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Confederation in Newfoundland.
The Government of Newfoundland, more adventurous than that of this Province, has ventured to grapple with the question of Confederation. The proposed Union of the British North American Colonies takes a prominent place in the Speech with which the Lieutenant Governor opened the Legislative Session on the 30th ult., and is as follows:
"The proposed Union of the British Provinces in North America continues to engage the anxious solicitude and friendly interest of Her Majesty's Government. Dispatches from the Secretary of State upon this subject will be laid before you. Believing, as I do, that the abstract advantages of union, upon general principles, must be so obvious as to be almost necessarily acknowledged, it would appear that any questions which may be raised can only affect the terms upon which it may be possible equitably to accomplish such a union as would be desirable. I am satisfied that Her Majesty's Imperial Government, as well as the Governments of the other Provinces, will receive and consider with courteous attention any proposals that you may think fit to offer on this subject. That the completion of the Union between the other Provinces is certain, and will only be a matter of time and arrangement, most thoughtful persons are convinced. It may become an affair of vital consequence to this community not to fall into an isolated position in the final settlement, which cannot fail to exercise the greatest influence on the future of all the British possessions in North America."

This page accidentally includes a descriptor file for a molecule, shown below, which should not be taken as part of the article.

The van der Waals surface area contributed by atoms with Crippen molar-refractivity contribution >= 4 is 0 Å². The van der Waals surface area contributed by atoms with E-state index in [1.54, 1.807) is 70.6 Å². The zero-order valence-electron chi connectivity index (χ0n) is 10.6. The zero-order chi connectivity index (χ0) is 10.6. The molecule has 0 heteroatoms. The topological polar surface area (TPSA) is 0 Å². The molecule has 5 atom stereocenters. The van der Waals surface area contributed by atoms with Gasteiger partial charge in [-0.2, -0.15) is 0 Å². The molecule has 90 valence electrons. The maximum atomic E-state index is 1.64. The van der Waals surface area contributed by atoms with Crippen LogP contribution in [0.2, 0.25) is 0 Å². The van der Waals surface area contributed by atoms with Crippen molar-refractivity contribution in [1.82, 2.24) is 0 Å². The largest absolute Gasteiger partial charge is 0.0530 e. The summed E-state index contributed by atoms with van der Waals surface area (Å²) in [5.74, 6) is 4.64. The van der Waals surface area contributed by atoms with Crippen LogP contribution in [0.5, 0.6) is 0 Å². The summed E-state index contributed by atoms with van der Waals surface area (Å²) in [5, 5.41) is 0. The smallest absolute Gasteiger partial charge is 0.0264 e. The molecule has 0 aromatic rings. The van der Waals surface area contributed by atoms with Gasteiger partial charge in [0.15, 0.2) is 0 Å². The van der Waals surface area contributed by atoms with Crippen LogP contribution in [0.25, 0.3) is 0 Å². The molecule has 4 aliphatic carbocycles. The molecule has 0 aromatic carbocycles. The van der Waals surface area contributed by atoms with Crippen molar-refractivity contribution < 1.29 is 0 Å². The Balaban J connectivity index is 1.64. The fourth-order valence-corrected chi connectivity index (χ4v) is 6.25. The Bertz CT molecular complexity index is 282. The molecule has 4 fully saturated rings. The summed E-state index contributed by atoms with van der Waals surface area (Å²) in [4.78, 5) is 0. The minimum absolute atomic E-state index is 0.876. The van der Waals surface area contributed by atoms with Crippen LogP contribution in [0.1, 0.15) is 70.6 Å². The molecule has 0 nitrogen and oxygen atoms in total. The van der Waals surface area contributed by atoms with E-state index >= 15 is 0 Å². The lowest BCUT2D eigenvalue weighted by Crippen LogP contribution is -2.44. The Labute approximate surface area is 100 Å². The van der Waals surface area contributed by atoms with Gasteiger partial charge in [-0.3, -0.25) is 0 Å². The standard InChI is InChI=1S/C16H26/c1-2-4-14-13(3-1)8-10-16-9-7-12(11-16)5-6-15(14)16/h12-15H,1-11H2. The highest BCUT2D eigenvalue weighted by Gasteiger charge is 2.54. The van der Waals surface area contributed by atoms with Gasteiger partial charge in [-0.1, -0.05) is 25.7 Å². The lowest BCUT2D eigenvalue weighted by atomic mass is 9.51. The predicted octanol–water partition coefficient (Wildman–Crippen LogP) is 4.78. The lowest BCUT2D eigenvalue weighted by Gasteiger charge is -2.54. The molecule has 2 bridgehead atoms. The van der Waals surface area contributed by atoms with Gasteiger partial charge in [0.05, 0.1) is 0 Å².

Governor Musgrave may or may not be right in the opinion he has volunteered on behalf of "most thoughtful persons," that the "completion of the Union between the other Provinces," - Canada, New Brunswick, Nova Scotia, and Prince Edward Island, - "is certain." Time, in some cases, certainly does work wonders; but after a pretty thorough survey of the entire Colonial field, we certainly cannot find the slightest foundation for the correctness of the statement of His Excellency. We well know the difficulties to be encountered and overcome before any Union can be effected in New Brunswick and Prince Edward Island, probably far better than those who prepared the Speech from the Throne; but confining ourselves to our own Province, we confidently ask, Where are the "thoughtful persons," of character and position in Nova Scotia, who would hazard the assertion that there is the most remote chance of the proposed Union being carried, if the wishes and interests of our people are consulted? Governor Musgrave's bold assertion with respect to the sentiments of other Colonies, may deceive the people of Newfoundland, necessarily ignorant of public opinion in the sister Provinces, but better informed persons only laugh at such utterances as those to which we have referred.
The debate on the Address in reply to His Excellency's Speech continued until the 16th, seventeen days, when the following response was made in answer to the paragraph quoted above, which was carried by a majority of twelve: -
"On the important question of Confederation, in recognizing the solicitude of Her Majesty's Government for the welfare of this Colony, we concur in the view of Your Excellency, that the abstract advantages of union are so obvious as to be almost necessarily acknowledged, whilst, with regard to this Colony, and on the details of so grave a measure, it is natural that much diversity of opinion should prevail. This is a matter which shall engage our serious attention."